K-tel distributes more than 200,000 songs worldwide per year on digital platforms, including Amazon, Spotify and iTunes, and licenses songs from its catalog for use in commercials (e.g., Nike, Fiat, Coke and KFC), films (e.g., Spider-Man, The Dallas Buyers Club and Hotel Transylvania 2) and television programs (e.g., Ray Donovan, Breaking Bad, Californication, Mad Men and Transparent).
K-tel has also produced Mini Pop Kids, a series of recordings in which a group of children aged 9 to 13 sing current, family-friendly pop hits. The series sold millions of copies when it was originally distributed in the 1980s. K-tel brought the series back in 2004, and has continued to produce recordings. The latest album, Mini Pop Kids 18, was released in 2020. The series is promoted by a touring group that performs shows across Canada.
Company founder Phillip Kives died in Winnipeg on April 27, 2016.
K-tel helped define the way people purchased music in the 1960s and 1970s. In 2013, Forbes wrote a piece on K-tel, entitled "K-Tel Records: The Spotify of the 70s", pointing out that the way people discovered new music in the 70s was through K-tel compilations, in the same way that Spotify playlists are now used to find related artists.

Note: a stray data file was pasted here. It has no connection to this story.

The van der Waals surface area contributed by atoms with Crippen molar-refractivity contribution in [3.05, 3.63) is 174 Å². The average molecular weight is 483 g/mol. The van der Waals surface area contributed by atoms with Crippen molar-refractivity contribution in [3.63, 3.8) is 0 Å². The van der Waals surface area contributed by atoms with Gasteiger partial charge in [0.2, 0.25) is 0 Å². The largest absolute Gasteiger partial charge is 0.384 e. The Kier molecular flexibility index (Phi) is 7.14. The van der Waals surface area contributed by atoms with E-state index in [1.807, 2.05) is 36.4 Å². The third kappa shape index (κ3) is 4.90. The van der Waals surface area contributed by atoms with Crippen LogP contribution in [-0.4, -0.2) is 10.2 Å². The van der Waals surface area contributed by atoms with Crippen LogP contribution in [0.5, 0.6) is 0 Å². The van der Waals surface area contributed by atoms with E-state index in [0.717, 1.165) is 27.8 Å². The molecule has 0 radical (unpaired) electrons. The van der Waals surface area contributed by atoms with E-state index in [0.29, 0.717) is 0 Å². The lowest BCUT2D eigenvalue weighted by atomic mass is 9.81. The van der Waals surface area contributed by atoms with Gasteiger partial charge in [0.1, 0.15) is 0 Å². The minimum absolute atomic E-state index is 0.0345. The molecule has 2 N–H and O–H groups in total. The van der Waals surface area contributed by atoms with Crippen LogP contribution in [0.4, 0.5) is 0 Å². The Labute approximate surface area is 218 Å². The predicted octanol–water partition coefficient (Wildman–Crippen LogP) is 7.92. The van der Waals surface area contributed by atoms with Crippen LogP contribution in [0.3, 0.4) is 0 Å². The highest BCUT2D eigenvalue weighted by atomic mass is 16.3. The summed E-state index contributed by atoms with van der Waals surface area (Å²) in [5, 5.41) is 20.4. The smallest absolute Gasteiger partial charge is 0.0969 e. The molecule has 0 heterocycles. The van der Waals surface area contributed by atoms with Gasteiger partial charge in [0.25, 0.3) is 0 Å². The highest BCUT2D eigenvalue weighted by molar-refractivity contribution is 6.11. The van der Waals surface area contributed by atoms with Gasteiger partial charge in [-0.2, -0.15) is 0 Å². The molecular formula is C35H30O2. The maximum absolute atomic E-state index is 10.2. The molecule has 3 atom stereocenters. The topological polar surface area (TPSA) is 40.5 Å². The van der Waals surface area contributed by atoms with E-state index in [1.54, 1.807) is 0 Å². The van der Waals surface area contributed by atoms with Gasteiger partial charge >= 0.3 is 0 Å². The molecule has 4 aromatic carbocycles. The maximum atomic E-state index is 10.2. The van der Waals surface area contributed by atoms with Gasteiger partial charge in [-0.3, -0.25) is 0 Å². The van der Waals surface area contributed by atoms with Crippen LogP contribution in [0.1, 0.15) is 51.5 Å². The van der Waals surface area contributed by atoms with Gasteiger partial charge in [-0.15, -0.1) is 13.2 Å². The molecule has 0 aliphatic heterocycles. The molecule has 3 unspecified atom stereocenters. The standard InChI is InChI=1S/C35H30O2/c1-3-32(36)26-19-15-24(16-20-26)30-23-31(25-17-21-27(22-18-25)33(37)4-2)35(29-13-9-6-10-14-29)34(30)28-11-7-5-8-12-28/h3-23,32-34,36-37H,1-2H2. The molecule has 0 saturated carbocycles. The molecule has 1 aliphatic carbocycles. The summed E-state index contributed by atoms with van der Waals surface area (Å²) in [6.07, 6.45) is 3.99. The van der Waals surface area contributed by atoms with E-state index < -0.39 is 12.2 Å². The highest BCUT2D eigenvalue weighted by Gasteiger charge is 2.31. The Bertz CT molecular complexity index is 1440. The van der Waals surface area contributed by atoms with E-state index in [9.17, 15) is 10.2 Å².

In 2013, Dave Grohl, the front man of Foo Fighters, gave a keynote speech at SXSW, praising K-tel for exposing him to music early in his life, specifically "Frankenstein" by The Edgar Winter Group: "Grohl told the crowd earnestly that the song's inclusion on a 1975 K-tel Records Blockbuster compilation – the first album that he ever owned – was "the record that changed my life."
K-tel infomercials were spoofed on late night television, leading to skits such as Dave Thomas's character Harvey K-Tel pitching Stairways to Heaven and 50 Psalms by 50 Stars on SCTV, Dan Aykroyd’s "Bass-o-Matic" Saturday Night Live performance, and The Simpsons cartoon series, where the fictional B-movie actor Troy McClure promotes widgets on a show called I Can’t Believe They Invented It!.
Columbia Records is an American record label owned by Sony Music Entertainment, a subsidiary of Sony Corporation of America, the North American division of Japanese conglomerate Sony. It was founded on January 15, 1889, evolving from the American Graphophone Company, the successor to the Volta Graphophone Company. Columbia is the oldest surviving brand name in the recorded sound business, and the second major company to produce records. From 1961 to 1991, Columbia recordings were released outside North America under the name CBS Records to avoid confusion with EMI's Columbia Graphophone Company. Columbia is one of Sony Music's four flagship record labels, alongside former longtime rival RCA Records, as well as Arista Records and Epic Records.
Now That's What I Call Music! is a series of various artists compilation albums released in the United Kingdom and Ireland by Sony Music and Universal Music which began in 1983. Spinoff series began for other countries the following year, starting with South Africa, and many other countries worldwide soon followed, expanding into Asia in 1995, then the United States in 1998.